“According to the U.S. Census Bureau’s supplemental poverty measure, the stimulus payments moved 11.7 million people out of poverty in 2020 — a drop in the poverty rate from 11.8 to 9.1 percent. And the 2021 poverty rate was estimated to fall even further to 7.7 percent, per a July 2021 report from the Urban Institute. We don’t know yet whether this came to fruition, but Laura Wheaton, a senior fellow at the Urban Institute and one of the analysts behind the 2021 numbers, told us that it was clear from their analysis that the stimulus checks were driving a dramatic decline in poverty.
More broadly, the stimulus checks also cushioned workers during one of the worst economic crises in modern history, which likely helped the economy bounce back in record time. In April 2020, when Americans were receiving the first round of checks — up to $1,200 with the CARES Act — the unemployment rate was at a disastrous 14.7 percent. But two years later, it’s almost returned to its pre-pandemic levels, with many job openings. “I hope we don’t forget how awesome it was that we supported people so well, and that we recovered as quickly as we did,” said Tara Sinclair, a professor of economics at George Washington University.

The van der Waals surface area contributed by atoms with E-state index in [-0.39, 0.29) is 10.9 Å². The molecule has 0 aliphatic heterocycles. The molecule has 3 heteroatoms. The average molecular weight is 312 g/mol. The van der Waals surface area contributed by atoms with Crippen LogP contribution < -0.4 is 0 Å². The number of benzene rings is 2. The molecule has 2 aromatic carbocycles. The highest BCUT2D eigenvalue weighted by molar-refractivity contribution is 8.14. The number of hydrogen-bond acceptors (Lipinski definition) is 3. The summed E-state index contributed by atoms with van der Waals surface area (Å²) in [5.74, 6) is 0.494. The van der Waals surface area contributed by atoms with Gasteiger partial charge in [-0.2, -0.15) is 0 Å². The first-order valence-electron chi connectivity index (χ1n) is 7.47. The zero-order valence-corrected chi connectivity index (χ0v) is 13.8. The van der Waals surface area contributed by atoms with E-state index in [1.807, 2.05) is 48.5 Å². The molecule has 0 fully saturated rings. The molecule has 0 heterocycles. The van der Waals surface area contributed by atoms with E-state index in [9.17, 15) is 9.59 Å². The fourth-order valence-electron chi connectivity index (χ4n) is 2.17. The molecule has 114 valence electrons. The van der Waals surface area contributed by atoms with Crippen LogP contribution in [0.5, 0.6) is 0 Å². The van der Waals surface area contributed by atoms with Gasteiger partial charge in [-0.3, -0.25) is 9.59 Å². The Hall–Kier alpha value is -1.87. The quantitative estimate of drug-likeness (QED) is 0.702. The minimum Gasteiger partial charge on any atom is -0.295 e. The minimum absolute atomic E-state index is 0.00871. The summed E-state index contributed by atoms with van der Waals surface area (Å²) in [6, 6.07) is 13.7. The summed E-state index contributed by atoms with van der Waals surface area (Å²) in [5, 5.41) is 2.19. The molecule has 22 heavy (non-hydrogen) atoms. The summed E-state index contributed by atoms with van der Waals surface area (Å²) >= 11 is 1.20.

However, there is also evidence that the stimulus, especially the last round, likely stoked higher and higher prices for the very people it was intended to help. Though global supply chain issues (and, more recently, the war in Ukraine) have been significant drivers of inflation, the divergence between U.S. and European inflation suggests there’s more to it than that. In fact, a recent analysis from researchers at the Federal Reserve Bank of San Francisco found that the stimulus may have raised U.S. inflation by about 3 percentage points by the end of 2021.”